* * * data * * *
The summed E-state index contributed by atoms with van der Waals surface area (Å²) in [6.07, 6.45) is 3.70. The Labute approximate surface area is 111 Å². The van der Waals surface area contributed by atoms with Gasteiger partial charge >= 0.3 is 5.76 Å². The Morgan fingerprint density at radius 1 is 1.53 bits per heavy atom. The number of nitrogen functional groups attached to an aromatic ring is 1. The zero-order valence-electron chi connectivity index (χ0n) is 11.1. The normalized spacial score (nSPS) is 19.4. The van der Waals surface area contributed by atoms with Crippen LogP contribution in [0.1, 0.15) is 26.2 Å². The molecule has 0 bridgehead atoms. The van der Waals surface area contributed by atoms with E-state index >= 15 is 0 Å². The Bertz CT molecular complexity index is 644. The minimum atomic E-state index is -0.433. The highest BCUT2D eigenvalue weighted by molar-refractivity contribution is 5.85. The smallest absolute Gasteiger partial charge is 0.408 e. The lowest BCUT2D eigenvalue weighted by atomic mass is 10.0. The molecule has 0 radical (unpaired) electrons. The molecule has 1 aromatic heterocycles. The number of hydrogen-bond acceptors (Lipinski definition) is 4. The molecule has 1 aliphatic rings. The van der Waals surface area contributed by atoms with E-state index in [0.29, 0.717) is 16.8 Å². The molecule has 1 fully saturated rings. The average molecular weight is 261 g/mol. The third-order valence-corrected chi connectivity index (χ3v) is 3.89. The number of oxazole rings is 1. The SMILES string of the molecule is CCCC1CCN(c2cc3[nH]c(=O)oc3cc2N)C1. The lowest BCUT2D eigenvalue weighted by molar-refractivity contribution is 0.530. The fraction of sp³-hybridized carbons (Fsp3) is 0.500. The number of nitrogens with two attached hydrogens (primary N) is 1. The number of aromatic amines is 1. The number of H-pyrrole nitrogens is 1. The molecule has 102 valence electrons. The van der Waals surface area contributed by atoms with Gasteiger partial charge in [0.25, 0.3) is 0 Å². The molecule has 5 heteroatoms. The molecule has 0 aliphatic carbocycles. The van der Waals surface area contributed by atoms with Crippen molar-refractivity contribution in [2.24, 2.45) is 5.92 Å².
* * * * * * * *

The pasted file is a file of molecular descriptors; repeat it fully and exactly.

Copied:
The summed E-state index contributed by atoms with van der Waals surface area (Å²) in [6.07, 6.45) is 3.70. The Labute approximate surface area is 111 Å². The van der Waals surface area contributed by atoms with Gasteiger partial charge >= 0.3 is 5.76 Å². The Morgan fingerprint density at radius 1 is 1.53 bits per heavy atom. The number of nitrogen functional groups attached to an aromatic ring is 1. The zero-order valence-electron chi connectivity index (χ0n) is 11.1. The normalized spacial score (nSPS) is 19.4. The van der Waals surface area contributed by atoms with Crippen LogP contribution in [0.1, 0.15) is 26.2 Å². The molecule has 0 bridgehead atoms. The van der Waals surface area contributed by atoms with E-state index >= 15 is 0 Å². The Bertz CT molecular complexity index is 644. The minimum atomic E-state index is -0.433. The highest BCUT2D eigenvalue weighted by molar-refractivity contribution is 5.85. The smallest absolute Gasteiger partial charge is 0.408 e. The lowest BCUT2D eigenvalue weighted by atomic mass is 10.0. The molecule has 0 radical (unpaired) electrons. The molecule has 1 aromatic heterocycles. The number of hydrogen-bond acceptors (Lipinski definition) is 4. The molecule has 1 aliphatic rings. The van der Waals surface area contributed by atoms with E-state index in [0.29, 0.717) is 16.8 Å². The molecule has 1 fully saturated rings. The average molecular weight is 261 g/mol. The third-order valence-corrected chi connectivity index (χ3v) is 3.89. The number of oxazole rings is 1. The SMILES string of the molecule is CCCC1CCN(c2cc3[nH]c(=O)oc3cc2N)C1. The lowest BCUT2D eigenvalue weighted by molar-refractivity contribution is 0.530. The fraction of sp³-hybridized carbons (Fsp3) is 0.500. The number of nitrogens with two attached hydrogens (primary N) is 1. The number of aromatic amines is 1. The number of H-pyrrole nitrogens is 1. The molecule has 102 valence electrons. The van der Waals surface area contributed by atoms with Gasteiger partial charge in [0.25, 0.3) is 0 Å². The molecule has 5 heteroatoms. The molecule has 0 aliphatic carbocycles. The van der Waals surface area contributed by atoms with Crippen molar-refractivity contribution in [2.24, 2.45) is 5.92 Å².